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Attorney General Ferguson Convenes Washington Organized Retail Crime Theft Task Force

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Attorney General Ferguson Convenes Washington Organized Retail Crime Theft Task Force

Washington State Attorney General Bob Ferguson

Washington State Attorney General Bob Ferguson recently announced the creation of a statewide Organized Retail Crime Theft Task Force. The Task Force will improve coordination and collaboration among law enforcement agencies to address these multi-jurisdictional crimes that endanger employees and cause significant economic harm to our state.

The task force, the first of its kind in Washington, will focus on sophisticated, organized crime rings that account for almost $70 billion in retail losses across the country.

An analysis from the Retail Industry Leaders Association estimates Washington retailers lost $2.7 billion to organized retail crime in 2021. Federal crime statistics show that the value of items stolen from Washington retailers increased by 151 percent from 2019 to 2020.

The first Task Force meeting will be held on Thursday, July 7. The Attorney General has committed to convening quarterly meetings for at least a year.

“Coordination is key to combatting this growing, and sometimes dangerous problem,” Ferguson said. “These organized crimes cross jurisdictions and cause significant economic harm. I’m committed to working together with law enforcement and retail partners to put help combat this significant and growing problem.”

Organized Retail Crime involves a group of individuals that steal products not for their own personal use, but to resell them for a profit. This do not include general retail crimes like petty theft, shoplifting or poverty-driven crimes.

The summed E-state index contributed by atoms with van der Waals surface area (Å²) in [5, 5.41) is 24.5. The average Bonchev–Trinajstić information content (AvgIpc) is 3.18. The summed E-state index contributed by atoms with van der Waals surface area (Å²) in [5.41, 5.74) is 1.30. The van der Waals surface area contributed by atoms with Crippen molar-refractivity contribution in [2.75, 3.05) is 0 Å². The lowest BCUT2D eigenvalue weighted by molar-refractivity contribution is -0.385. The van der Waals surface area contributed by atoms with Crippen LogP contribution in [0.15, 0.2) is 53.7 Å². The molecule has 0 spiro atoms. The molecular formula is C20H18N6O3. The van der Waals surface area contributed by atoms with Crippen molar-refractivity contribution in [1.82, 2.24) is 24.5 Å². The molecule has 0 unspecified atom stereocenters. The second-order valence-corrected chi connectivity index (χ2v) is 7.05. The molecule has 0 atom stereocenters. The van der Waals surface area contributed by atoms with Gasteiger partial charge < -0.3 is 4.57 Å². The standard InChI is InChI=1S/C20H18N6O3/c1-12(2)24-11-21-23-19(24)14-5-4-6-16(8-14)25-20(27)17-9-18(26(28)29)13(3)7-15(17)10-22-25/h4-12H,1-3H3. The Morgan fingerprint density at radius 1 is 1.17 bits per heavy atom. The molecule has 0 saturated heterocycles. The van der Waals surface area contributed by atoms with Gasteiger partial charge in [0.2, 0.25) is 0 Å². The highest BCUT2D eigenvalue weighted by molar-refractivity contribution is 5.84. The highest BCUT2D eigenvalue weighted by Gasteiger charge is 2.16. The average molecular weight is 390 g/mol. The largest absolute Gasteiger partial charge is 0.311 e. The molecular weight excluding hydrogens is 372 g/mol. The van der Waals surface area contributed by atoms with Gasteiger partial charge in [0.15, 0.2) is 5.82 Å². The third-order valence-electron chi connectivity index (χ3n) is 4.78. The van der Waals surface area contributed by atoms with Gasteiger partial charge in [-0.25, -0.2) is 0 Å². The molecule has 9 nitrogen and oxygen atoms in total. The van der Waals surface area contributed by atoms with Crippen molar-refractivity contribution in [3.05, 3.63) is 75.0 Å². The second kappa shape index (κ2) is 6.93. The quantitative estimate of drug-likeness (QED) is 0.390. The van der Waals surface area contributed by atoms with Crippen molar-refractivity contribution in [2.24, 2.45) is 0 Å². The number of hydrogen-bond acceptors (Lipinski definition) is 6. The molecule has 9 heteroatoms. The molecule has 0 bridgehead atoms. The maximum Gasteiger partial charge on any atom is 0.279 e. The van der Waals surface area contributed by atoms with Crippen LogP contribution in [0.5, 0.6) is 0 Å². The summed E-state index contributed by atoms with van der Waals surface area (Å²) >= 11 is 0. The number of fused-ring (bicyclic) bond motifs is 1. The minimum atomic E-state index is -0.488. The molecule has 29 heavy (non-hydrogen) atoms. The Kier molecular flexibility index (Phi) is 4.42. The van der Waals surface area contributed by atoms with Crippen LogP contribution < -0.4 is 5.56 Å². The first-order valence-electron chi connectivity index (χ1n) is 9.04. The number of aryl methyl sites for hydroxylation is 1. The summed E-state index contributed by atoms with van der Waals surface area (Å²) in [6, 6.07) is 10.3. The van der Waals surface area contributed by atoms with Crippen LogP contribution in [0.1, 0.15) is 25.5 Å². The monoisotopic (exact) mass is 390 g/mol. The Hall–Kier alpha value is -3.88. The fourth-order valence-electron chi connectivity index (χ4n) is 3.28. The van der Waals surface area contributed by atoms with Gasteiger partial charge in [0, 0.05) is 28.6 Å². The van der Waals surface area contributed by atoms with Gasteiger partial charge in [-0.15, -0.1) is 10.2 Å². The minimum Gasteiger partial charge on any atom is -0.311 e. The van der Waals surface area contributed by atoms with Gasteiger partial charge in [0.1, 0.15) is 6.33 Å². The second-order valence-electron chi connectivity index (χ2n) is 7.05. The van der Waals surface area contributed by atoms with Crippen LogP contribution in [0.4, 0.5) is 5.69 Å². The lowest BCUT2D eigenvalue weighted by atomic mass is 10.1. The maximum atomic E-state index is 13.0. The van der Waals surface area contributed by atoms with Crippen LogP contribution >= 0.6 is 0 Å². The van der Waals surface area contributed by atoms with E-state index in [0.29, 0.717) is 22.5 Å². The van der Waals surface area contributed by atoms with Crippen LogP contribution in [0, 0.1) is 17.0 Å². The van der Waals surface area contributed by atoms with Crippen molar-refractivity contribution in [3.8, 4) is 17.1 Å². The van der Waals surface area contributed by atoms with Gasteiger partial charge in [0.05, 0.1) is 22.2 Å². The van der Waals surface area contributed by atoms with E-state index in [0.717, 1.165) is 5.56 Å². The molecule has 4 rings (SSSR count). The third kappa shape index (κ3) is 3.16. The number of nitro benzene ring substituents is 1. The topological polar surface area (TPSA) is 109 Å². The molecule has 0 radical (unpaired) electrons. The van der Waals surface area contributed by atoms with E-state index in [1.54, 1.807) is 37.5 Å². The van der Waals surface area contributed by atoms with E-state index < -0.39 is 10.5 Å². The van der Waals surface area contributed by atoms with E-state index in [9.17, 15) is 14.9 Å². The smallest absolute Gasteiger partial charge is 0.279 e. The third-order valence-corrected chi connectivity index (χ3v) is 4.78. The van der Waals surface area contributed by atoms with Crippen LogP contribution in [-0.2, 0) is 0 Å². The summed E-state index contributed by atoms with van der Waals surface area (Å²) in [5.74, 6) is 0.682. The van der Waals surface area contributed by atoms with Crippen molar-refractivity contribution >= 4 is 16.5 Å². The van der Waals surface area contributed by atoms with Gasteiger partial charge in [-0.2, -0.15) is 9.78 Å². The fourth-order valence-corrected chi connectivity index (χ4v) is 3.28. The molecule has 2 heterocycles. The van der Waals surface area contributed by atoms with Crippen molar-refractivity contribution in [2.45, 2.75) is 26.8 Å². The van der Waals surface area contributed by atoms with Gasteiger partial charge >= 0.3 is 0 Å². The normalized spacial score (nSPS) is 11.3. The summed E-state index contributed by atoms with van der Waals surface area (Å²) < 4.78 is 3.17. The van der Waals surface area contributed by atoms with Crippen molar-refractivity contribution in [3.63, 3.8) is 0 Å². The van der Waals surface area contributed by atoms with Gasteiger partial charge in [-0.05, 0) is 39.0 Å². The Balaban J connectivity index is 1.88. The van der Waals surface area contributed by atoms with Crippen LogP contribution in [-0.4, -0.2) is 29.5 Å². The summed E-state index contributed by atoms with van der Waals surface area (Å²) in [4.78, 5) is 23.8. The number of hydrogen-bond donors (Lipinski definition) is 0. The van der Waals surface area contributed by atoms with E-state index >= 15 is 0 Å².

According to the Department of Homeland Security, the thefts that the task force will focus on are often perpetrated by sophisticated criminal organizations, and can involve threats to store staff and the public.
Often, but not always, these stolen goods are then sold on online marketplaces.

Organized retail crime differs from burglary and larceny — such as shoplifting — in that it is not the result of a single individual breaking the law, but rather part of an organized scheme to defraud retailers or to steal products for resale elsewhere. Organized crime can result in intimidation and violence for employees in those stores.

Organized retail crimes impacting Washington

Recent headlines provide examples of organized retail crimes impacting Washington businesses and consumers.

Even before the recent, well-publicized national shortage, baby formula accounted for 13 percent of the most-stolen items from stores, according to the 2020 National Retail Foundation Organized Retail Crime survey. The stolen formula then can appear for sale on online marketplaces.

Parents who buy stolen formula on the secondary market may be putting their babies at significant risk if the thieves failed to store it at the appropriate temperature. Additionally, thieves may have manipulated the packaging, such as changing expiration dates.

Washington’s legal cannabis retailers provide another example. The state Liquor and Cannabis Board has reported more than marijuana retail store robberies through the first three months of this year.

These incidents can be dangerous and traumatic for employees. For example, in March, a suspect took an employee hostage before being fatally shot by the store’s security guard.

At a robbery in Bellevue, police pursued three suspects into a south Seattle neighborhood. Two suspects surrendered, but the third engaged in a standoff with police before opening fire and ultimately being killed by officers.

The task force will bring together prosecutors and retailers from across the state with local, state and federal law enforcement representatives, including the FBI and U.S. Attorneys Nick Brown and Vanessa Waldref. The Task Force will also include the Port of Seattle, small business representatives and workers’ representatives.

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